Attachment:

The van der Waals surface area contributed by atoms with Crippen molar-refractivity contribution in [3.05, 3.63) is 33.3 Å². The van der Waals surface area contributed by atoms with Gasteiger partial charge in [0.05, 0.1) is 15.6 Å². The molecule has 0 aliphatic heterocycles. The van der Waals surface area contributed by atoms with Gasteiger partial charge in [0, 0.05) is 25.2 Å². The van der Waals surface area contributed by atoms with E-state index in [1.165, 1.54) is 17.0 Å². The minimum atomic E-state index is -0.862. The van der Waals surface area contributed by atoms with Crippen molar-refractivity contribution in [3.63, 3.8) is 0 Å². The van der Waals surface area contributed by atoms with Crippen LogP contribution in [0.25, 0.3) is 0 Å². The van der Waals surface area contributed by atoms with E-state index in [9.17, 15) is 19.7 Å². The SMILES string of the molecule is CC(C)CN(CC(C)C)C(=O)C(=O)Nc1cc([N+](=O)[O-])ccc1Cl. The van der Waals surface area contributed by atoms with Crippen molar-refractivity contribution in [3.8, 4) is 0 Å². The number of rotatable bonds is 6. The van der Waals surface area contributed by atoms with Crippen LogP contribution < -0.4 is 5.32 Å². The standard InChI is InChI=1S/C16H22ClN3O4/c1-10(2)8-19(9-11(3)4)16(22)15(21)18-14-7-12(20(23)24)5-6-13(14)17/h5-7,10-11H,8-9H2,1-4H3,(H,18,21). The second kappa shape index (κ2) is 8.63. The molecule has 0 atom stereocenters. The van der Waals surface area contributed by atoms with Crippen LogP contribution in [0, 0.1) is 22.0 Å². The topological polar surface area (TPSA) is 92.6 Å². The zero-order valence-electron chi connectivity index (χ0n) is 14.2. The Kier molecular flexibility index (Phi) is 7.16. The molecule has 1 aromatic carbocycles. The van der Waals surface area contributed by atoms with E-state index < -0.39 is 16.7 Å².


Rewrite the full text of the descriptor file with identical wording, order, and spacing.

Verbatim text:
The van der Waals surface area contributed by atoms with Crippen molar-refractivity contribution in [3.05, 3.63) is 33.3 Å². The van der Waals surface area contributed by atoms with Gasteiger partial charge in [0.05, 0.1) is 15.6 Å². The molecule has 0 aliphatic heterocycles. The van der Waals surface area contributed by atoms with Gasteiger partial charge in [0, 0.05) is 25.2 Å². The van der Waals surface area contributed by atoms with E-state index in [1.165, 1.54) is 17.0 Å². The minimum atomic E-state index is -0.862. The van der Waals surface area contributed by atoms with Crippen molar-refractivity contribution in [3.63, 3.8) is 0 Å². The van der Waals surface area contributed by atoms with Crippen LogP contribution in [0.25, 0.3) is 0 Å². The van der Waals surface area contributed by atoms with E-state index in [9.17, 15) is 19.7 Å². The SMILES string of the molecule is CC(C)CN(CC(C)C)C(=O)C(=O)Nc1cc([N+](=O)[O-])ccc1Cl. The van der Waals surface area contributed by atoms with Crippen molar-refractivity contribution in [3.8, 4) is 0 Å². The number of rotatable bonds is 6. The van der Waals surface area contributed by atoms with Crippen LogP contribution < -0.4 is 5.32 Å². The standard InChI is InChI=1S/C16H22ClN3O4/c1-10(2)8-19(9-11(3)4)16(22)15(21)18-14-7-12(20(23)24)5-6-13(14)17/h5-7,10-11H,8-9H2,1-4H3,(H,18,21). The second kappa shape index (κ2) is 8.63. The molecule has 0 atom stereocenters. The van der Waals surface area contributed by atoms with Crippen LogP contribution in [0, 0.1) is 22.0 Å². The topological polar surface area (TPSA) is 92.6 Å². The zero-order valence-electron chi connectivity index (χ0n) is 14.2. The Kier molecular flexibility index (Phi) is 7.16. The molecule has 1 aromatic carbocycles. The van der Waals surface area contributed by atoms with E-state index < -0.39 is 16.7 Å².